In other cases, no replacement words were immediately offered.
These words are necessary in language the CDC must use when reporting upon, or addressing, our nation's health issues.
The Washington Post report on December 15 quoted a CDC budget analyst as saying that a senior official at the CDC's Office of Financial Services informed those attending a meeting of CDC budget officials on December 14, that the Trump administration was banning the use of seven words from official budget documents.
By Sunday, the CDC was publicly correcting the record, saying the WaPo's report had mischaracterized budget discussions.
The Post reported that the list of banned terms arose from a 90-minute meeting held Thursday with senior CDC officials who oversee the budget, and that no explanation for the changes was given.
Zack Cozart is leaving Cincinnati for Los Angeles
The Reds were, unfortunately, probably never going to re-sign Cozart, as they are mostly going through a rebuild. Cincinnati made Cozart its starter at shortstop the following season, but he didn't truly breakout until 2017.
The news drew backlash from advocacy groups and some Democratic officials, who railed against the apparent attempt to censor the federal agency.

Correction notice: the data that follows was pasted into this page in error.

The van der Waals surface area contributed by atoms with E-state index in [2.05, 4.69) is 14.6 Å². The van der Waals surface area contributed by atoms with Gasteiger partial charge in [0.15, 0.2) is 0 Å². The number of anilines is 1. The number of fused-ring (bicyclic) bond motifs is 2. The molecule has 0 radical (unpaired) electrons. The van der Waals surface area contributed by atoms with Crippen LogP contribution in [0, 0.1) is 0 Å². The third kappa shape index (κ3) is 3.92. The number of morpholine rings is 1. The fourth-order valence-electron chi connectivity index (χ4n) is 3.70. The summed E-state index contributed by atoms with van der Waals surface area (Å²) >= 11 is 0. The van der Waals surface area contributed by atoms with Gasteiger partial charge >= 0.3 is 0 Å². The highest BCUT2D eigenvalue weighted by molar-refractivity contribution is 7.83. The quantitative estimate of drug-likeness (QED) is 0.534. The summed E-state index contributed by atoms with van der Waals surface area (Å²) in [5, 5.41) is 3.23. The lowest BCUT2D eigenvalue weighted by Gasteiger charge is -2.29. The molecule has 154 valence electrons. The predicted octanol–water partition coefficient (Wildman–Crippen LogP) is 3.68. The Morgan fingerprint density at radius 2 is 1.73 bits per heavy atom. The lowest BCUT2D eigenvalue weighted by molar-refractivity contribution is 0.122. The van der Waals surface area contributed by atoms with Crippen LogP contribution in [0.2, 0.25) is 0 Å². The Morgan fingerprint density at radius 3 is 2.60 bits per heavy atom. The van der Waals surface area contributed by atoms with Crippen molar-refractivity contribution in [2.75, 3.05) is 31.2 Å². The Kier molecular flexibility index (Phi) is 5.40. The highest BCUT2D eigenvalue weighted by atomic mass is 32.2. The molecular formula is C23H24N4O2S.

"CDC has a long-standing history of making public health and budget decisions that are based on the best available science and data that benefits all Americans - and we will continue to do so", Fitzgerald said, adding that the words guidance was referring to how the budget was to be presented - not as "overall guidance".
"HHS will continue to use the best scientific evidence available to improve the health of all Americans", said spokesman Matt Lloyd. Never before in the history of this top public health agency has any governmental gag order been directed against it. And they said "fetus" is a scientific word needed for investigating ways to protect women and infants from Zika virus and its potentail congenital consequences or babies and children in the wake of the opioid epidemic.
On principle, I am very concerned about efforts to restrict the CDC's language in any way as it seeks to communicate with Congress and the public about its priorities for protecting and ensuring public health. "When ideology, fear, and ignorance dominate discourse in the public health arena, consequences are deadly", they wrote, noting that the federal government's unwillingness to acknowledge the appearance of HIV three decades ago enabled the disease to spread further and faster.
The report said the forbidden words are "vulnerable", "entitlement", "diversity", "transgender", "fetus", "evidence -based" and "science-based". For example, they said community sentiments could result in higher rates of unimmunized children, which could fuel more outbreaks of measles and other diseases.
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